The installation of Light Years: Conceptual Art and the Photograph, 1964–1977 (opening tomorrow!) took place over the last four weeks, with a team of museum curators, designers, conservators, technicians, and preparators putting together its many complex components. As a curatorial intern in the Photography department, I had the opportunity to take part in the installation, which was particularly exciting for a number of reasons. The first was that this is not your standard photography exhibition. The works included are so diverse that installation of a single work was not as simple as hanging a framed photograph on a wall. And for some pieces, specific notions about how the work should be installed and what kind of space it should occupy were critical to the artists—many of whom are still alive. Working with curators, conservators, and preparators to understand the ideas, materials, and space that make up a work of Conceptual art often felt like unlocking the layers of meaning and unexpected humor behind each piece.
While the exhibition was organized by the Art Institute, approximately half of the works in this exhibition are international loans, some of which have never been exhibited in the United States. It was fun to watch these pieces arrive from far and wide and then be unpacked for their debut at the Art Institute! One such work, Braco Dimitrijević’s Casual Passers–by I met at 1.15 pm, 4.23 pm, 6.11 pm,in Zagreb, 1971, arrived several weeks ago from Vienna, Austria. The work consists of three photographs of strangers the artist encountered on the street, which have been blown up to monumental size (approximately 12 x 10 ft.). In earlier installations, the images were hung as banners on bus shelters, billboards, and prominent buildings in Zagreb’s Republic (now Jelačić) Square. By monumentalizing the faces of anonymous citizens in the places typically reserved for state leaders, celebrities, or historical figures, Dimitrijević disrupts the ways we perceive and accept visual displays of power. This time, the oversized anonymous portraits are hung in the Reading Room of the exhibition, where their monumental scale fills the walls and dwarfs visitors.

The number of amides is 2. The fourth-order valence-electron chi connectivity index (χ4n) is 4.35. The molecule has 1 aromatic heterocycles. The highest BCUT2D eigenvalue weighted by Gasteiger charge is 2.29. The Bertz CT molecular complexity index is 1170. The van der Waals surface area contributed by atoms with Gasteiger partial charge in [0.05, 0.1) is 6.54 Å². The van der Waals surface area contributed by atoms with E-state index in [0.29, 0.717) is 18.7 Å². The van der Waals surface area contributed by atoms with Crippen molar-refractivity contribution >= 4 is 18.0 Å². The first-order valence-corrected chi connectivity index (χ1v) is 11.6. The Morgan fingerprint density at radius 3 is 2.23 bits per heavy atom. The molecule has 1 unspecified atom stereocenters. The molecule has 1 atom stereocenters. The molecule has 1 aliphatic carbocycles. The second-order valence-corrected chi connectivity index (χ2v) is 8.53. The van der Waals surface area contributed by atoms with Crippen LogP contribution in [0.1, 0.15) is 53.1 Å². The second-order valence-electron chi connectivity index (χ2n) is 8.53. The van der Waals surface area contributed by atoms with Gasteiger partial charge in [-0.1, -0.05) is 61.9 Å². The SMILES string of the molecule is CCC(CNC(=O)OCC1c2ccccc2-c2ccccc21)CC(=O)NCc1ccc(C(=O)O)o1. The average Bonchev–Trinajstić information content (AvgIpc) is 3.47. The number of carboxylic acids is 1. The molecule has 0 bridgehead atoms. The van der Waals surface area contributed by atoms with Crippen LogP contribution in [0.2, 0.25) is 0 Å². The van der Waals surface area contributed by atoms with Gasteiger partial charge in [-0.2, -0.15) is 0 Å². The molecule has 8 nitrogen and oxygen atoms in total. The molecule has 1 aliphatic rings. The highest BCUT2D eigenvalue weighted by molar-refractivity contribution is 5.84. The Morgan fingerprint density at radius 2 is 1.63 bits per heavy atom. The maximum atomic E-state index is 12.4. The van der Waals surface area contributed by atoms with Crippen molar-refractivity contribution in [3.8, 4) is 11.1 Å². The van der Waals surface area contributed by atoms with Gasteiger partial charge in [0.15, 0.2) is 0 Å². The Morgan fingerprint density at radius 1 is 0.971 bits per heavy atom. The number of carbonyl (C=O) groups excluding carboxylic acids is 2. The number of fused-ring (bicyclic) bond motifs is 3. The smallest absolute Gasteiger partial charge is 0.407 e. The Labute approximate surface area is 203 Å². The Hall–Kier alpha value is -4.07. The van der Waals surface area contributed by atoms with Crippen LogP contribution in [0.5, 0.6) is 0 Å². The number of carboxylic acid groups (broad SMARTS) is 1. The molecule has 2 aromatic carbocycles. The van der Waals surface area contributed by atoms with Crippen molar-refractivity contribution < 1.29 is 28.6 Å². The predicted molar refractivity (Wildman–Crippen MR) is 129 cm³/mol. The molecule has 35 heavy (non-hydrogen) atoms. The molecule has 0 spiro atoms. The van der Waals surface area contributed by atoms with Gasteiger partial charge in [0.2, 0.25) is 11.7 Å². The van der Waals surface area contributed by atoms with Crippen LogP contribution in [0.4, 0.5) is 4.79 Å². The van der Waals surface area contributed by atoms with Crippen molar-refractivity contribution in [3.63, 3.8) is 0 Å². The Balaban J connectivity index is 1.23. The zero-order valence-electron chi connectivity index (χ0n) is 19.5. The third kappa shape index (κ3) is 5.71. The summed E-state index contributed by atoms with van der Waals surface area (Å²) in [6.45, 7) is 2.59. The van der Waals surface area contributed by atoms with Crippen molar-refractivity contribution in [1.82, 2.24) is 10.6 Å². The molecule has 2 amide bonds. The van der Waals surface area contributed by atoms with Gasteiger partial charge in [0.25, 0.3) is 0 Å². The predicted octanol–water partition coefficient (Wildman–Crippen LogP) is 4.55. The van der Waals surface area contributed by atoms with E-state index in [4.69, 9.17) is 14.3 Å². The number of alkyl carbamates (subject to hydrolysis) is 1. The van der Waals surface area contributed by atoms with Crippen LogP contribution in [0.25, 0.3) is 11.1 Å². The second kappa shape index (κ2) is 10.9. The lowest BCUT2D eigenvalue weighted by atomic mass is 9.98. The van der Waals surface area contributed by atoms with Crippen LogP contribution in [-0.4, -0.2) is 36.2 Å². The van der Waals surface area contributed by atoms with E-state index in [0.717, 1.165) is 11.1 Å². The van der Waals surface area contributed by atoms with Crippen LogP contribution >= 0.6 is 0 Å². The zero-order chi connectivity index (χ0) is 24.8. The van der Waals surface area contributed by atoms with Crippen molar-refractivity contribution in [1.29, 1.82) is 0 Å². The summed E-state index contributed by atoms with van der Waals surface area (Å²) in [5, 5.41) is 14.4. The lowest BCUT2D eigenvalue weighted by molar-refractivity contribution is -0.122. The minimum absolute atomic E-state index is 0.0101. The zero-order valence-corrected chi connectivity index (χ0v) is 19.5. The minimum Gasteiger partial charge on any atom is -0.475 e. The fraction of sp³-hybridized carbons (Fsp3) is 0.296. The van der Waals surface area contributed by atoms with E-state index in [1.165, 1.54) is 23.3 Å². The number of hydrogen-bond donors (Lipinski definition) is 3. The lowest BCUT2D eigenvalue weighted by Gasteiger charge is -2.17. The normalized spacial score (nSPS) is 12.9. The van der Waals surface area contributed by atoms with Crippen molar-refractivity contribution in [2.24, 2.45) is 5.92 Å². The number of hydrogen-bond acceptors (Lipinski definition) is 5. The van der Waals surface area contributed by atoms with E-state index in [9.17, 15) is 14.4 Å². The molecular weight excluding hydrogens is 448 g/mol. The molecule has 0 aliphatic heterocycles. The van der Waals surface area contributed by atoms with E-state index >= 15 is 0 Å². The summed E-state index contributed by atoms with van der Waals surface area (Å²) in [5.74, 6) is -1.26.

The work arrived rolled, just as banners and billboards would, but they did not come on printed paper. Rather, the images were printed photographically by coating canvas with photographic emulsion. Installing the work involved unrolling and laying out each individual canvas and then mounting it on the wall with the help of ladders, lifts, and the help of up to six preparators. It was a full day’s work, done under the skeptical gaze of one of Dimitrijević’s subjects—a man who to me has an uncanny resemblance to Robert Duvall.
Learning about Dimitrijević’s installations and their various presentations over the years made me think about how its political implications and the physical challenges it presents are key parts of the work. Like all the works in Light Years, Casual Passers–by has more to it than meets the eye. You can learn more about all of the exhibition’s artists and the ideas behind their works in the Reading Room—if you don’t mind being watched!
—Julia D., Curatorial Intern, Photography
Image Credit: Braco Dimitrijevic (Bosnian, born 1948). Casual Passers-by I met at 1:15 pm, 4:23 pm, 6:11 pm, in Zagreb, 1971. Three canvases with gelatin silver emulsion and a gelatin silver print. Museum Moderner Kunst Stiftung Ludwig, Vienna
15 hours 21 min ago The Art Institute of Chicago This bronze by Daniel Chester French is a reduced version of the full-size statue in the Lincoln Memorial in Washington, D.C., which French worked on with the architect Henry Bacon. The Lincoln Memorial has remained a cherished destination at the National Mall since its dedication in 1922.
Find French's historic depiction of Lincoln in our galleries of American art.
2 days 17 hours ago The Art Institute of Chicago NOW OPEN—Abstract Experiments: Latin American Art on Paper after 1950
During the mid-20th century, Latin American artists were active in the evolving international discourse on modernity, at a time of industrial expansion and political transformation in South America.
Abstract Experiments provides an illuminating complement to Hélio Oiticica: To Organize Delirium and reflects the Art Institute’s recent efforts to expand its holdings of Latin American painting, sculpture, and works on paper.
3 days 11 hours ago The Art Institute of Chicago NOW OPEN—Hélio Oiticica: To Organize Delirium
The Art Institute presents the first U.S. retrospective of this groundbreaking Brazilian artist. A relentless innovator always pushing the boundaries of art, Oiticica is arguably the most influential Latin American artist of the post–World War II period and is recognized for inspiring Tropicália, a powerful movement that influenced art across media in Brazil.
In addition to viewing his early works on paper, visitors are invited to take off their shoes and walk through immersive sand-filled installations, view Amazonian parrots, and try on wearable objects designed by the artist.